As impressive as the transfer is, however, the audio is the real draw. Presented with a lossless track in the original mono, the film also comes with brand new stereo and 5.1 surround mixes. Each has its merits: I personally prefer the punchy, basic tone of the mono for being true to the film, but even a doddering purist can’t deny that there’s something truly magical about hearing George Harrison’s opening chord for "A Hard Day’s Night" chime in the 5.1 mix, that split-second of silence that separates it from the song proper seeming to last just a bit longer as it ripples out among the channels. The thought of reworking the powerful mono into a trendy surround track for home theaters gave me pause, but both it and the stereo mix are beautifully and carefully assembled, and they deserve special citation for aural touch-up.
If the above-and-beyond audio mixing weren’t a sufficient indication of how seriously Criterion have taken this release, the bevy of extras should leave even the most zealous fan happy. The assistant directors, editors, and ancillary cast featured on the 2002 commentary track recount the rushed production’s various hassles, routinely breaking just to marvel at the film and the movement that the Beatles represented, still amazed 40 years later to have played some role in it all. "You Can’t Do That: The Making of A Hard Day’s Night," a 1994 documentary commemorating the film’s 30th anniversary, provides an overview of the production and the film’s impact, and even includes an outtake performance.
"In Their Own Voices" is the only feature to include the Beatles’ input, an edit of 1964 interviews the members gave about the movie set to relevant clips and behind-the-scenes material. "Things They Said Today" is another retrospective on the movie, this time from 2002 and including the input of George Martin. Lester’s Oscar-nominated short The Running Jumping & Standing Still Film, a slapstick romp that influenced the style of A Hard Day’s Night, is included, as well as "Picturewise," a new feature highlighting Lester’s early work. Other Criterion-exclusive extras are "Anatomy of a Style," in which editor/screenwriter Bobbie O’Steen and music editor Suzana Peric discuss the distinctive shooting and editing of the film’s musical sequences, and an interview with author Mark Lewisohn about the Beatles’s swift rise to superstardom and their seismic impact. To top it all off, a thick booklet contains an essay by Howard Hampton and a fantastic, lengthy 1970 interview with Lester rich with information, including the staggering fact that advance sales for the film’s soundtrack were so high that United Artists’s cut of the revenue paid back their investment on the film before it was even fully assembled.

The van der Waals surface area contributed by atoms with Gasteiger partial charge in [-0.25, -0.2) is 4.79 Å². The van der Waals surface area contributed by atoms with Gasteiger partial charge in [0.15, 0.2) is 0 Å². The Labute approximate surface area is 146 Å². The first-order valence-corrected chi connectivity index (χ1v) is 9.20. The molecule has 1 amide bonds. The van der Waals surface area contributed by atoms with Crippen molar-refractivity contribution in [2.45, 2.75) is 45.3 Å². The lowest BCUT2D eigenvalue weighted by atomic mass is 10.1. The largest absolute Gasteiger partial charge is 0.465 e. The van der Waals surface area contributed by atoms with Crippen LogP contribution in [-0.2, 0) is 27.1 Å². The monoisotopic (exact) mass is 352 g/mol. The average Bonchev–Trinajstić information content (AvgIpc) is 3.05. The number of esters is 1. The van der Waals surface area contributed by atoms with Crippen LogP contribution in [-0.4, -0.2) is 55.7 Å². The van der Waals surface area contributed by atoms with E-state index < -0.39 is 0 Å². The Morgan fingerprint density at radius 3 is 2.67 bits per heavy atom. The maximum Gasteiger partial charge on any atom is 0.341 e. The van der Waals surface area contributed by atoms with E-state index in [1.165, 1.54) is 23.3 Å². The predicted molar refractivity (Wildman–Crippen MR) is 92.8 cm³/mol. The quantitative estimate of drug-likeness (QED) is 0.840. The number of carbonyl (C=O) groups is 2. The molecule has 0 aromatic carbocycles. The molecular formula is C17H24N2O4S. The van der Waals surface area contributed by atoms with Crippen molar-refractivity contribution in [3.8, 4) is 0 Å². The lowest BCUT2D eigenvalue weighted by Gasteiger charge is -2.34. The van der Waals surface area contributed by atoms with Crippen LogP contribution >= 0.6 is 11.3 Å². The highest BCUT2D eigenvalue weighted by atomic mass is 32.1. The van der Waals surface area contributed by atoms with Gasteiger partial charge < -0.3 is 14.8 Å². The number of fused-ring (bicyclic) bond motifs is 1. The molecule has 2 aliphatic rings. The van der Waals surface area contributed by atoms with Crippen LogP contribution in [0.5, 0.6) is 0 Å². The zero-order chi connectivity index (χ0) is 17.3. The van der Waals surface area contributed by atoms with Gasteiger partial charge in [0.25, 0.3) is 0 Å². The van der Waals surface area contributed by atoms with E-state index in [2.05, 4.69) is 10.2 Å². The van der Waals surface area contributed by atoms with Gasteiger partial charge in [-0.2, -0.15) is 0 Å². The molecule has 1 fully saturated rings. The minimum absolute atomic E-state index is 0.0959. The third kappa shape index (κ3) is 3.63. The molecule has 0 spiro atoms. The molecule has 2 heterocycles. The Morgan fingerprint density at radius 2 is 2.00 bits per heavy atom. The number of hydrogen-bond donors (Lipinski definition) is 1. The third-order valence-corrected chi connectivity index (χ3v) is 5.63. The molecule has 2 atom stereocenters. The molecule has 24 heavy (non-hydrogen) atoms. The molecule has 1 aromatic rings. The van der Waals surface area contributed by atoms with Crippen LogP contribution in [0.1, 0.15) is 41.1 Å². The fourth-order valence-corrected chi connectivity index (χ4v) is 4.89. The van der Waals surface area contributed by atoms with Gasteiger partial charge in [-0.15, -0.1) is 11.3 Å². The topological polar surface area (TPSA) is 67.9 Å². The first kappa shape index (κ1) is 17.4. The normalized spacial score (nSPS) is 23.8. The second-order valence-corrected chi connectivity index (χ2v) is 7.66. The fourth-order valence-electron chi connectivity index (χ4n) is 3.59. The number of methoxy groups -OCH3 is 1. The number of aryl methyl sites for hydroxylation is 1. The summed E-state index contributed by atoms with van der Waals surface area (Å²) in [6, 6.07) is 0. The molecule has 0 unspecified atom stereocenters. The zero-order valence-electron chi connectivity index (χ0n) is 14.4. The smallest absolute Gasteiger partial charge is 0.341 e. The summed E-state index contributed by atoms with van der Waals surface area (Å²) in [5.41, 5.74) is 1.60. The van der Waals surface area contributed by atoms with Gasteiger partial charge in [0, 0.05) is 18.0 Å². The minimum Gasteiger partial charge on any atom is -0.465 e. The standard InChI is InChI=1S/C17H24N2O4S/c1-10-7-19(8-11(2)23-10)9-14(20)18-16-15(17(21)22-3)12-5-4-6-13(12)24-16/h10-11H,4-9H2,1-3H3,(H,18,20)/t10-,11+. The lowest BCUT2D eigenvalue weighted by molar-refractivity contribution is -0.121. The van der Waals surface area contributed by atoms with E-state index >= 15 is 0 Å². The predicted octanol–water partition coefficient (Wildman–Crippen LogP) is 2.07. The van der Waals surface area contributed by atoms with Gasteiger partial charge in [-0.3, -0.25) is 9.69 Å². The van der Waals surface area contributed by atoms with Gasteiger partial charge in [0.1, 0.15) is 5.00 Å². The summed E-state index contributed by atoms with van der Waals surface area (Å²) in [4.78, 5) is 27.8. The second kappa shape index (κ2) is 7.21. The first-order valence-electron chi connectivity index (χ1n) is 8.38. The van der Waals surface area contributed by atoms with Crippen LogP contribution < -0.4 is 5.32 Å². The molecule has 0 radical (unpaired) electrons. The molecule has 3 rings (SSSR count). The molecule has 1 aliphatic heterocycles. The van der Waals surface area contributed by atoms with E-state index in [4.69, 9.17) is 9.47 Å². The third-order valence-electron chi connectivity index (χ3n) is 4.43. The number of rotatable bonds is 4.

A Hard Day’s Night was planned as a cheap exploitation movie, but 50 years later, it stands as a crucial flashpoint for the Beatles’ cultural takeover and a pervasive influence on contemporary musicals and music videos. Criterion honors this legacy with one of their most impressive packages in years.